Seattle Just Keeps Growing

In spite of the building boom in downtown Seattle, there have been very limited options for buying a home, versus renting. Resembling giant glass Rubik’s cubes stacked 41 floors high, the Nexus Seattle condominiums will be taking ground at 1200 Howell Street in the Denny Triangle. The building will feature 382 units, varying in size and price, ranging from $300,000 to $3.5 million. Sections of the building are twisted to face different directions, views will vary depending which floor the home is located on.

According to the Nexus website, 80% of the units have already been reserved as of this past November (2016). Underscoring the market’s desire for permanent housing and the influx of people for high-paying tech jobs downtown, hundreds of buyers lined up to pay a $5,000 refundable deposit to be guaranteed a spot at a priority presales event on June 4th last year. Some people even camped out overnight to be first in line.

Burrand Group, the Canadian company that owns the site, plans to break ground this month to begin construction. The Nexus building will be within walking distance of at least two large-tech work campuses in the South Lake Union area. An article with Puget Sound Business Journal states a fitness center, common co-working space, the option of renting a guest room, and a rooftop terrace will be some of the amenities available.

As of October 2016, the median price for a downtown Seattle condo was $650,000. The median price for a 1-bedroom rental is currently $1,820 per month, reflecting the 40% hike in rent over the past 5 years. Seattle is now in the top ten of most expensive apartment markets in the United States, as of April 2016.

Downtown Seattle Steadily Attracting New Residents

downtown condo1The Downtown Seattle Association held its state of downtown economic forum yesterday, and one of the major takeaways of their economic report was that the state of the downtown housing market is strong. Not only are increasing numbers of people calling downtown home – 16 percent of Seattle’s total population growth between 2010 and 2014 happened downtown – but more and more of them have families, with the number of children living downtown having increased by 17 percent since 2010. Overall, downtown residents tend to be younger, more well-educated, and more likely to live in a single-person household than the rest of Seattle as a whole.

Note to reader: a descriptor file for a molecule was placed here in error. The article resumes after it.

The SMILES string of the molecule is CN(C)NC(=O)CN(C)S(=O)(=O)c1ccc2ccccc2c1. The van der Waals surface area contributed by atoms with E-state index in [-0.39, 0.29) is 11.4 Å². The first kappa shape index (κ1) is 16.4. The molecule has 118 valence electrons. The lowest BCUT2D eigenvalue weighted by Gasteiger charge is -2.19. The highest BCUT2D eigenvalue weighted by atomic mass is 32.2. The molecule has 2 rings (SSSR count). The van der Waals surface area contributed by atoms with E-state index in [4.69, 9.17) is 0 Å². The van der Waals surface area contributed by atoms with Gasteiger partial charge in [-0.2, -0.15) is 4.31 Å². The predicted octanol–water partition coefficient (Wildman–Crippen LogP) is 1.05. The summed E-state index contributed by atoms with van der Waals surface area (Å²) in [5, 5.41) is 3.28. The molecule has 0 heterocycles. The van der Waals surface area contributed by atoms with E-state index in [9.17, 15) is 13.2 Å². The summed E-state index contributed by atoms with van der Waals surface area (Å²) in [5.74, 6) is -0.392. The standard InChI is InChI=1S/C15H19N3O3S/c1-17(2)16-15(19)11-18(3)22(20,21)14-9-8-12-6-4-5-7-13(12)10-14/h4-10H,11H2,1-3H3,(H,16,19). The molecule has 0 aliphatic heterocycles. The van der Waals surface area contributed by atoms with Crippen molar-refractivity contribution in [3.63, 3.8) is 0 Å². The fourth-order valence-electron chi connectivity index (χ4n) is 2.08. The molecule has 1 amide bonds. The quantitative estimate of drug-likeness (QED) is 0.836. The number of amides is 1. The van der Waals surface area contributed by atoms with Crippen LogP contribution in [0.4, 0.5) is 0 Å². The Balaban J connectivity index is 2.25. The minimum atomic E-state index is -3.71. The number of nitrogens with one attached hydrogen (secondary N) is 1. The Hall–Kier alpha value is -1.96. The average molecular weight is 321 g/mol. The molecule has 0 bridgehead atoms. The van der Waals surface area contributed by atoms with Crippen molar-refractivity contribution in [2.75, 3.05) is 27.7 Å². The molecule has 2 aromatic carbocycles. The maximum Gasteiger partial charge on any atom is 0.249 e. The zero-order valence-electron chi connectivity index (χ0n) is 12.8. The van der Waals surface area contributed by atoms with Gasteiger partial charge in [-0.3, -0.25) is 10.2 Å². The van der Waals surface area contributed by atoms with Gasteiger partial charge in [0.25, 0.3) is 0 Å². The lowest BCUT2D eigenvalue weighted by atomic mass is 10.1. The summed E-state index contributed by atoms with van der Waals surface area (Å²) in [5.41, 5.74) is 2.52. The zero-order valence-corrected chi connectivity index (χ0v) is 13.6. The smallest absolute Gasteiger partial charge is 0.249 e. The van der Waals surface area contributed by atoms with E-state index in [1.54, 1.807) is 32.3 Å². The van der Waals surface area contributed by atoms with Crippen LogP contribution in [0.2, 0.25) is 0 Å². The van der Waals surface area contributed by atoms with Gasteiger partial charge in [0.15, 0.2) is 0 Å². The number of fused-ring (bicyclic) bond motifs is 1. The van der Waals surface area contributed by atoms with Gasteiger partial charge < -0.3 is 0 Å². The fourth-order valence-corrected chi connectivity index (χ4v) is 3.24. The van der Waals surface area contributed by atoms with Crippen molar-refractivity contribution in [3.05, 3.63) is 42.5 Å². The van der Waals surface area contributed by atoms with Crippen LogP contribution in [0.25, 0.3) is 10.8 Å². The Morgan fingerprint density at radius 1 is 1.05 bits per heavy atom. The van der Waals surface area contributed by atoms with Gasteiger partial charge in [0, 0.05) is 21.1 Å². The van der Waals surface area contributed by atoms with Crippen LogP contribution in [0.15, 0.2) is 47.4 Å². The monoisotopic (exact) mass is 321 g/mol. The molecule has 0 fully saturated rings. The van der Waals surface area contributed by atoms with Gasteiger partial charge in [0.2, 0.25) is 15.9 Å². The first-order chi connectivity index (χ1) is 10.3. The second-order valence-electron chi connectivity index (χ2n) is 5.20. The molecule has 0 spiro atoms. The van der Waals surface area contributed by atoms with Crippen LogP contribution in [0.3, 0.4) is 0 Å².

Though only two condominium projects are currently under construction downtown, 3,089 residential units (the majority of which are apartments) are set to be in the construction phase in 2015, with 2,642 more in the works for 2016. Currently, the majority of apartment units downtown are small – an average of 638 square feet – but with the influx of families we could see a trend toward larger two- and three-bedroom units.

Overall, it’s going to cost you more on average to rent downtown compared to other areas of the city. Average rent downtown in 2014 was $1,904 per month, whereas the average for Seattle as a whole was significantly lower at $1,485 per month. Similarly, the median price for condos downtown stood at $409,500, a staggering 40 percent higher than the $292,500 median price for condos in the city of Seattle as a whole. Despite the relatively high prices, the vacancy rate remains under 4 percent. Visit the DSA website to read the economic report in its entirety.